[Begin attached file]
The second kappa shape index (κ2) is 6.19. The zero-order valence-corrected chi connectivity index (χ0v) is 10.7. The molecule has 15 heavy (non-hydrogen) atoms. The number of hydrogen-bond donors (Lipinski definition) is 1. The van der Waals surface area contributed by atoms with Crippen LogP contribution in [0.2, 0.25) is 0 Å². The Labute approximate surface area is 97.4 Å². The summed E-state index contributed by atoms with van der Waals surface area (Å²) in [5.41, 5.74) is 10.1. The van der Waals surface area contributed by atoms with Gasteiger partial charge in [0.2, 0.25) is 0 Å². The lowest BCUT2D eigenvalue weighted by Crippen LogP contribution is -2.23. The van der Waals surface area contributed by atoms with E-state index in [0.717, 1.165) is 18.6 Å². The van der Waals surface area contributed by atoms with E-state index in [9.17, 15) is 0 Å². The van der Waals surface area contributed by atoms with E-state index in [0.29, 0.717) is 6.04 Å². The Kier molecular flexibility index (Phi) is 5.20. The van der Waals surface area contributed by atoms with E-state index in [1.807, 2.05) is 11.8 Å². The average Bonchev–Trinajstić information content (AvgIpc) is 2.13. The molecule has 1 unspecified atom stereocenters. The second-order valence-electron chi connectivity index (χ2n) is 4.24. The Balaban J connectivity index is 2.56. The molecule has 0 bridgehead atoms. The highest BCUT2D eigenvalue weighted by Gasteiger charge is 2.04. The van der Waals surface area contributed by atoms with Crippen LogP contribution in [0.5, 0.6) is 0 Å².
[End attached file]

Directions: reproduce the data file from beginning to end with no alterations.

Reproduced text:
The second kappa shape index (κ2) is 6.19. The zero-order valence-corrected chi connectivity index (χ0v) is 10.7. The molecule has 15 heavy (non-hydrogen) atoms. The number of hydrogen-bond donors (Lipinski definition) is 1. The van der Waals surface area contributed by atoms with Crippen LogP contribution in [0.2, 0.25) is 0 Å². The Labute approximate surface area is 97.4 Å². The summed E-state index contributed by atoms with van der Waals surface area (Å²) in [5.41, 5.74) is 10.1. The van der Waals surface area contributed by atoms with Gasteiger partial charge in [0.2, 0.25) is 0 Å². The lowest BCUT2D eigenvalue weighted by Crippen LogP contribution is -2.23. The van der Waals surface area contributed by atoms with E-state index in [0.717, 1.165) is 18.6 Å². The van der Waals surface area contributed by atoms with E-state index in [9.17, 15) is 0 Å². The van der Waals surface area contributed by atoms with E-state index in [0.29, 0.717) is 6.04 Å². The Kier molecular flexibility index (Phi) is 5.20. The van der Waals surface area contributed by atoms with E-state index in [1.807, 2.05) is 11.8 Å². The average Bonchev–Trinajstić information content (AvgIpc) is 2.13. The molecule has 1 unspecified atom stereocenters. The second-order valence-electron chi connectivity index (χ2n) is 4.24. The Balaban J connectivity index is 2.56. The molecule has 0 bridgehead atoms. The highest BCUT2D eigenvalue weighted by Gasteiger charge is 2.04. The van der Waals surface area contributed by atoms with Crippen LogP contribution in [0.5, 0.6) is 0 Å².